I had exchanged a few letters with Fred’s cousin and collaborator, Manny Lee, but I only met him once. It was in April 1970, just before the annual Mystery Writers of America dinner. We had arranged to meet “under the clock” in the lounge of New York’s Biltmore Hotel. Just as we were shaking hands a young man sitting nearby jumped up like a jack-in-the-box and shouted “Manfred B. Lee! I think you’re the greatest writer that ever lived!” To which Manny replied: “That doesn’t say much for your taste.” I would have given much to have known him longer but he died less than a year later.
A few years passed between my first meeting with Fred and my first fiction sale, but when the May 1972 issue of EQMM hit the nation’s newsstands, there was my name on the cover along with those of Agatha Christie, John Creasey, Edward D. Hoch and other luminaries. It was all I could do to keep myself from shouting HEY!!! THAT’S ME!!! whenever I went into a store that carried the magazine. Until his death in 1982 Fred bought many more stories from me, as did his successor Eleanor Sullivan and her successor Janet Hutchings.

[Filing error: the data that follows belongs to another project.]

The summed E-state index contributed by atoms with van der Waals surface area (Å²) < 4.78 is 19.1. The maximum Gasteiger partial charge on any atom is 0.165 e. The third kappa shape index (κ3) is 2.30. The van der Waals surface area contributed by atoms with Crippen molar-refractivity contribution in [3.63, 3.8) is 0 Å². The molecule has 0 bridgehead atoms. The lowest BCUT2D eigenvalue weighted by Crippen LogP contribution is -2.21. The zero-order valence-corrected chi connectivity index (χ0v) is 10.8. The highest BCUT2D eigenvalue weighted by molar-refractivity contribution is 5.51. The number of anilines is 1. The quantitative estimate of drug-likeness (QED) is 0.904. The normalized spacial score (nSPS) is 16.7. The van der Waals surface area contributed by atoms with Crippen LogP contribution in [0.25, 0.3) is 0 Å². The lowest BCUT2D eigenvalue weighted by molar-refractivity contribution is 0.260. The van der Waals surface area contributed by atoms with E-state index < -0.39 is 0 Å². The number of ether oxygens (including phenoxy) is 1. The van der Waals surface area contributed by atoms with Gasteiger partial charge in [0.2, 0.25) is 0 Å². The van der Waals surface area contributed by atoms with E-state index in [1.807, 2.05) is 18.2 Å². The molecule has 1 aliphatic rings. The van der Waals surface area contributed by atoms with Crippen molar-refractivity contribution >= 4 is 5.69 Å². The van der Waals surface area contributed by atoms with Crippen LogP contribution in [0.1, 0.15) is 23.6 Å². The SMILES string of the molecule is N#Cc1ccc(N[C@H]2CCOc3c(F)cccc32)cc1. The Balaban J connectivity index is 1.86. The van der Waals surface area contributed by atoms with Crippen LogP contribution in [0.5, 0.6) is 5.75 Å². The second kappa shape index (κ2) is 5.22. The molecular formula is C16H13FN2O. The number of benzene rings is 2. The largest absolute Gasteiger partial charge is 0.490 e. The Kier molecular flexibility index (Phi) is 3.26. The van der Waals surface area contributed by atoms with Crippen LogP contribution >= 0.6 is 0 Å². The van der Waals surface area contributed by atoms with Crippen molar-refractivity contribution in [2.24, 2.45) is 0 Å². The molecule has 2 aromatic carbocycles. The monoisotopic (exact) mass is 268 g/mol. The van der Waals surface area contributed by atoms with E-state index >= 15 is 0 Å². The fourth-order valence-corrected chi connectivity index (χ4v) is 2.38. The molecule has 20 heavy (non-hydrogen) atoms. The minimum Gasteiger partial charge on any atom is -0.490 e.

My book Royal Bloodline: Ellery Queen, Author and Detective was published in 1974 and received an Edgar award from Mystery Writers of America. I was in my early thirties then. As I write these words I’ve just turned 70. Perhaps Ellery Queen: The Art of Detection should have been called Royal Bloodline 2.0. It’s certainly more comprehensive than my earlier book, and better written (I hope), and does justice to Manny Lee as Royal Bloodline, I’m afraid, didn’t. What I wish most of all is that my hefty tome will return the name of Ellery Queen, author and detective, to the minds and hearts of the mystery-reading public, where it belongs.